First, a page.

Community involvement, possible causes, temporary fixes, and Samsung’s statement
It began with this now beast of a post on Overclock.net. Users sharing info about seeing slow downs, etc. A couple of forum users went as far as to create tools for analyzing the speeds of in-place files (Techie007's SSDReadSpeedTester), as well as a lot of excellent experimentation, analysis, and additional tools by BrainSplatter (gotta love forum nicknames!). The thread is approaching a thousand posts, but I spotted this gem, which I believe best demonstrates the effect of read speed reduction over time:
The above test reads all files from the drive and sorts their respective read speeds by date. As you can see in the above example, speeds steadily tapered off as weeks passed, eventually falling to a steady ~100 MB/sec at the 36 week old point. This is by no means an absolute value, as others who ran the same test on their own SSDs saw reduction over differing (shorter or longer) periods of time.
By this point you may be asking what the heck can be causing this? Here's my hypothesis:
- Over time, flash cell voltages slightly drift.
- Flash circuitry is designed to compensate for this by varying the read voltage thresholds and using varying levels of error detection and correction mechanisms.
- Some unforeseen coordination issue between the flash and the controller, in the face of #2 above, is resulting in slower than normal read speeds for flash that has been storing data, undisturbed, for weeks or months.
Now I know there are many folks from many threads, that having read the above, are saying 'no way, it has to be worse than that!'. No, it doesn't. Why? Because out of all of the dozens or hundreds of folks running these tools and tests, not one has reported a single unreadable sector. Think about it, dozens of people are intentionally reading all data from these drives, which is way more than a user would be doing in typical use, and despite the slowdowns – no errors. If the flash cells or stored voltages were actually degrading so badly over time, the oldest stored data would likely be unreadable. Instead we see a steady speed taper down to a seemingly fixed (~50-100MB/sec, varying with drive capacity / die count) read speed. That indicates to me that the issue is one that can be corrected – maybe even in a manner that would snap speeds back to near full simply by updating the firmware. This is certainly possible, as we've seen it happen before.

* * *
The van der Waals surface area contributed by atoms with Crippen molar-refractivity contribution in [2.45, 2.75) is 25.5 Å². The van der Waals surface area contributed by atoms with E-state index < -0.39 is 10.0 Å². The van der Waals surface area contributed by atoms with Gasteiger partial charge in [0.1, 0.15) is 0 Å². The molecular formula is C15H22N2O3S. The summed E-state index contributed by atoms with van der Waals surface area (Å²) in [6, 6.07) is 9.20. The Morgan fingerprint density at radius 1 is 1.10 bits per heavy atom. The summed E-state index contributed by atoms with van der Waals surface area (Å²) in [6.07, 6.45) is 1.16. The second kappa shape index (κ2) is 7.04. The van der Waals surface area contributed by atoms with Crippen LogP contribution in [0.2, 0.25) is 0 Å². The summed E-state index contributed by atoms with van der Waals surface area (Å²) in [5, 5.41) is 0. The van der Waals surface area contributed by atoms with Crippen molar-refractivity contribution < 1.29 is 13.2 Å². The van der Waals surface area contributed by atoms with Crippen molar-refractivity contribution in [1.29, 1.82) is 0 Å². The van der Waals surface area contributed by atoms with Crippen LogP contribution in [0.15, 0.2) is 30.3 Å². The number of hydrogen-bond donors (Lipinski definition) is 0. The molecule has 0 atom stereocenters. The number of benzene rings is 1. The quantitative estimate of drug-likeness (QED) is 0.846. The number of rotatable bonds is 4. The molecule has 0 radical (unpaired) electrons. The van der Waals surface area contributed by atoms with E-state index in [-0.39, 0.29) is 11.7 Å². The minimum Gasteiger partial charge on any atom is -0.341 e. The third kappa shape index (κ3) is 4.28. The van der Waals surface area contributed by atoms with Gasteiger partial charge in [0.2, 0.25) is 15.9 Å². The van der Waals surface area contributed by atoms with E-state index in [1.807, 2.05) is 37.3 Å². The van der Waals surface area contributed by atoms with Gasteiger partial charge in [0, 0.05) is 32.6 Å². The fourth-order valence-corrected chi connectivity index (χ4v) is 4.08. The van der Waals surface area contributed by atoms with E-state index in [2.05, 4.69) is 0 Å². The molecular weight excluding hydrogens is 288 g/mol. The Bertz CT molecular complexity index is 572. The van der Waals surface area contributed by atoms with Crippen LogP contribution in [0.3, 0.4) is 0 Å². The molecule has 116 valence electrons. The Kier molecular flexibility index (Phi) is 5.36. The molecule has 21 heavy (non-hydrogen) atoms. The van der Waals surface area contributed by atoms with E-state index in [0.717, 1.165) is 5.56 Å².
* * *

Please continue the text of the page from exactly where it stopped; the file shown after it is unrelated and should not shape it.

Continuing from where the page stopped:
How do you get the speed back? Overwrite the files. Yup, it's that simple. Re-writing the flash resets the cell voltages and resets the timer effect on the slow down. I do ask that instead of forcing these rewrites by running defrag on an SSD (I shudder at the thought), just copy the really slow / old files to another drive (or directory on the same drive), and then move those files back to the original location, overwriting the originals. This is much nicer to the flash than a defrag operation, which tends to be much more fragmenting of an operation than a sequential file copy.
Or you can just wait for a fix. Yup, there's one coming, here's a quote straight from Samsung:
Samsung recognizes the seriousness of any potential degradation of read performance on old data. We are testing and validating the circumstances that potentially cause this performance drop and will work diligently to resolve the issue.
Realize this is going to take them some time regardless of how quickly they can reproduce the issue and crank out a firmware. The firmware has to pass QC, which can take a few weeks time even for a simple fix. Also, before those angry at the seeming non-response from Samsung over the past week grab their pitchforks and board a flight to Korea, consider that last week was Chuseok (basically Korean Thanksgiving), so all of the big wigs needed to get the ball rolling on this were home with their families. Now that they are all back in the office, I can assure you that meetings are taking place and the ball is most certainly rolling on a fix. The vibe I get is that Samsung takes these things very seriously, and I suspect we will see a fix shortly.
Stay tuned. More to follow, folks. Your game loads shouldn't take those few extra seconds for much longer!